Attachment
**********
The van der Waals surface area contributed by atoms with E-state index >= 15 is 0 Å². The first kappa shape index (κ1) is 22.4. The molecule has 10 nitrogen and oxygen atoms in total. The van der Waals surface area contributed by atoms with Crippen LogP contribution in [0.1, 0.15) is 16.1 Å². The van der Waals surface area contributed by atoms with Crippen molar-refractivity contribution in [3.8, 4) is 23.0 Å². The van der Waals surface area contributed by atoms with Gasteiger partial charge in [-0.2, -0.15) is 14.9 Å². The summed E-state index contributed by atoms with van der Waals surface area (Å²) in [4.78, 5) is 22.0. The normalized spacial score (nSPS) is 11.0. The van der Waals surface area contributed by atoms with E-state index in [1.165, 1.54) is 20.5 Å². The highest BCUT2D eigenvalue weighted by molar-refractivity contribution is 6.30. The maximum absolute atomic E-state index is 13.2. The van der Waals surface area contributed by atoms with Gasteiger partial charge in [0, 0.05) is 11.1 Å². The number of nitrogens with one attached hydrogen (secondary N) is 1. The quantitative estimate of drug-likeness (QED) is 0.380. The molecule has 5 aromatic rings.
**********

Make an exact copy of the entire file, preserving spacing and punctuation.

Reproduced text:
The van der Waals surface area contributed by atoms with E-state index >= 15 is 0 Å². The first kappa shape index (κ1) is 22.4. The molecule has 10 nitrogen and oxygen atoms in total. The van der Waals surface area contributed by atoms with Crippen LogP contribution in [0.1, 0.15) is 16.1 Å². The van der Waals surface area contributed by atoms with Crippen molar-refractivity contribution in [3.8, 4) is 23.0 Å². The van der Waals surface area contributed by atoms with Gasteiger partial charge in [-0.2, -0.15) is 14.9 Å². The summed E-state index contributed by atoms with van der Waals surface area (Å²) in [4.78, 5) is 22.0. The normalized spacial score (nSPS) is 11.0. The van der Waals surface area contributed by atoms with E-state index in [1.165, 1.54) is 20.5 Å². The highest BCUT2D eigenvalue weighted by molar-refractivity contribution is 6.30. The maximum absolute atomic E-state index is 13.2. The van der Waals surface area contributed by atoms with Gasteiger partial charge in [0, 0.05) is 11.1 Å². The number of nitrogens with one attached hydrogen (secondary N) is 1. The quantitative estimate of drug-likeness (QED) is 0.380. The molecule has 5 aromatic rings.